partioning hd(changed from nothing)
jason at ec.rr.com
Thu Nov 6 19:12:55 PST 2003
Marty Landman wrote:
> I've installed 4.8 off CD onto a PII-200 w/ 80MB ram and two ide's,
> primary has 1GB, secondary has 2GB.
> Don't understand how to allocate /usr to the secondary ide or even
> give it more space on the primary, and I run out of room with only 1/4
> GB for /usr to install most of the binaries. Would like for starters
> to allocate both those hd's to FreeBSD and have enough room to install
> Samba and see if I can then communicate over my LAN.
> Guess this alot, huh?
> Marty Landman Face 2 Interface Inc 845-679-9387
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I would advise you to check the freebsd website for the handbook.
Look at section 2.5, and 2.5.3 in particular. It seems to me the
installer can do what you want without much fuss, but I have never used
2 disk like this before. I would(without having actually doing it in
real life) but /var, /swap, /root, and /tmp on ad0 then move to ad2(if
the 2nd hd is on the 2nd cable, if not it will be ad1) and use the whole
disk for /usr.
Samba is on the default install, depending on how far down you strip
it. Type $mount_smbfs //user at server/node /mnt as root(the super user).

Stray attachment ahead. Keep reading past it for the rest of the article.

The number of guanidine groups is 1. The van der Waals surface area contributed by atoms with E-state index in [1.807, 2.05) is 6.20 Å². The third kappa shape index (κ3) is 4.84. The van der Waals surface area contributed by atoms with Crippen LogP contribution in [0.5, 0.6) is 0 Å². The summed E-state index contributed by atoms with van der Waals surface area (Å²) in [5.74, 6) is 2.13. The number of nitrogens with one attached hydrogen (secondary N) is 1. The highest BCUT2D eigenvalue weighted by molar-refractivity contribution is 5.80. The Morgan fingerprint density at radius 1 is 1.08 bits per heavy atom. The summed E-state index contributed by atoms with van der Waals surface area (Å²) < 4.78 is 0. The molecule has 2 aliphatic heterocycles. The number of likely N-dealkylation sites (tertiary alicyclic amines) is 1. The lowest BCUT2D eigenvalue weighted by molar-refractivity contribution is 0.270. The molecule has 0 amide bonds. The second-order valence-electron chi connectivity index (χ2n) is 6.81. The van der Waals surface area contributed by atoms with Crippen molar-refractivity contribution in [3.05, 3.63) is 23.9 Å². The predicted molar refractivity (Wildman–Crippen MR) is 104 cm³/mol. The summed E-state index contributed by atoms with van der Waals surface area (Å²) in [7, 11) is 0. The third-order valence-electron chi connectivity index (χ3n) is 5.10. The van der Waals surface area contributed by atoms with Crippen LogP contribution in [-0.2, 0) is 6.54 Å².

Sounds straight off the man page, which reminds me type $man mount and
$man mount_smbfs for some good info. The mount command works like this:
mount_smfs= mount a file system(fs) of type samba(smb)
//user= user or account name of the computer you are connecting to. For
example, on win98 the user name for the login screen when you boot up is
what you type. If you forgot it, search for password files on the
windows box and delete them(*.pwl). Next time you login just fill in
the blanks to reset them and you will have full control of the box as a
root type user, pretty lossy security isn't it?
@sever= the computer name. Look under network properties for the
computer name, or right click on the my computer icon and read it from
the info there.
node= the part of the drive that you are sharing. Did I forget to
mention sharing? You have to have file and print sharing active under
network properties, then right click on the folder(or the whole drive)
from within explorer, chose sharing, chose how you want to set it up.
To see if it is being shared open network neighborhood and you should
find what you choose in there. If you choose to share c drive, node = c.
/mnt= the mount point on freebsd. This can be anything you want. When
I dual boot I do a mkdir(make directory) to create a folder called
/win98. It is empty until I mount my fat drive to it. To make things
simple you can make a c directory to mount to, but that is why /mnt is
there and empty.
Hope this helps,
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